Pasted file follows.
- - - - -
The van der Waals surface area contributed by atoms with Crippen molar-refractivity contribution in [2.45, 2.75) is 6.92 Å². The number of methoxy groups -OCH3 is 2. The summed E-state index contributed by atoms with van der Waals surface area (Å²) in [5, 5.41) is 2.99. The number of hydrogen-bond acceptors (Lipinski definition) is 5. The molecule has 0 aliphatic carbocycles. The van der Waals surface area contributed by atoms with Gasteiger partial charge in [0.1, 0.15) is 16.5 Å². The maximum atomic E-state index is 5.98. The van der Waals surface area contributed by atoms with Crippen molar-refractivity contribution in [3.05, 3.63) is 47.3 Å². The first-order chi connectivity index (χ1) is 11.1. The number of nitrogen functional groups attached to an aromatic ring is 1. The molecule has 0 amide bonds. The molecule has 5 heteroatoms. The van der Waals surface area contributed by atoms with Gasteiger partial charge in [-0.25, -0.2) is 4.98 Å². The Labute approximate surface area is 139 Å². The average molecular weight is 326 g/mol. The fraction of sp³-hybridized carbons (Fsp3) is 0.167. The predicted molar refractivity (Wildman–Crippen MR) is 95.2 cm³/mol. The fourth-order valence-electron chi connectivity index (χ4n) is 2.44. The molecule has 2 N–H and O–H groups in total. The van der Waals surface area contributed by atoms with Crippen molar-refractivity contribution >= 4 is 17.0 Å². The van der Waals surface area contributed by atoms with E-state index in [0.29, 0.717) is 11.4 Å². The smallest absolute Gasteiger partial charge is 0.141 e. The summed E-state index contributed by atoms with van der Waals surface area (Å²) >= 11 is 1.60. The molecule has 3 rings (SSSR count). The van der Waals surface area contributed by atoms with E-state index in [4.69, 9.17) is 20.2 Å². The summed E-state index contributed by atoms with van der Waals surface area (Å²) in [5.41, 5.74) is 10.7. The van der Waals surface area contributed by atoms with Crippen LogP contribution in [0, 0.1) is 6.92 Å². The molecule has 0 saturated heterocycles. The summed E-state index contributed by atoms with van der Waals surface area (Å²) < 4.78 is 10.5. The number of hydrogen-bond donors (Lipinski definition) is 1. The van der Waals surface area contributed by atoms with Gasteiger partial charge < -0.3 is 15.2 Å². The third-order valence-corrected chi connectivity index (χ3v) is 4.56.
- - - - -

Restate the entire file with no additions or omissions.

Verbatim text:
The van der Waals surface area contributed by atoms with Crippen molar-refractivity contribution in [2.45, 2.75) is 6.92 Å². The number of methoxy groups -OCH3 is 2. The summed E-state index contributed by atoms with van der Waals surface area (Å²) in [5, 5.41) is 2.99. The number of hydrogen-bond acceptors (Lipinski definition) is 5. The molecule has 0 aliphatic carbocycles. The van der Waals surface area contributed by atoms with Gasteiger partial charge in [0.1, 0.15) is 16.5 Å². The maximum atomic E-state index is 5.98. The van der Waals surface area contributed by atoms with Crippen molar-refractivity contribution in [3.05, 3.63) is 47.3 Å². The first-order chi connectivity index (χ1) is 11.1. The number of nitrogen functional groups attached to an aromatic ring is 1. The molecule has 0 amide bonds. The molecule has 5 heteroatoms. The van der Waals surface area contributed by atoms with Gasteiger partial charge in [-0.25, -0.2) is 4.98 Å². The Labute approximate surface area is 139 Å². The average molecular weight is 326 g/mol. The fraction of sp³-hybridized carbons (Fsp3) is 0.167. The predicted molar refractivity (Wildman–Crippen MR) is 95.2 cm³/mol. The fourth-order valence-electron chi connectivity index (χ4n) is 2.44. The molecule has 2 N–H and O–H groups in total. The van der Waals surface area contributed by atoms with Crippen molar-refractivity contribution >= 4 is 17.0 Å². The van der Waals surface area contributed by atoms with E-state index in [0.29, 0.717) is 11.4 Å². The smallest absolute Gasteiger partial charge is 0.141 e. The summed E-state index contributed by atoms with van der Waals surface area (Å²) >= 11 is 1.60. The molecule has 3 rings (SSSR count). The van der Waals surface area contributed by atoms with E-state index in [4.69, 9.17) is 20.2 Å². The summed E-state index contributed by atoms with van der Waals surface area (Å²) in [5.41, 5.74) is 10.7. The van der Waals surface area contributed by atoms with Crippen LogP contribution in [0, 0.1) is 6.92 Å². The molecule has 0 saturated heterocycles. The summed E-state index contributed by atoms with van der Waals surface area (Å²) < 4.78 is 10.5. The number of hydrogen-bond donors (Lipinski definition) is 1. The van der Waals surface area contributed by atoms with Gasteiger partial charge < -0.3 is 15.2 Å². The third-order valence-corrected chi connectivity index (χ3v) is 4.56.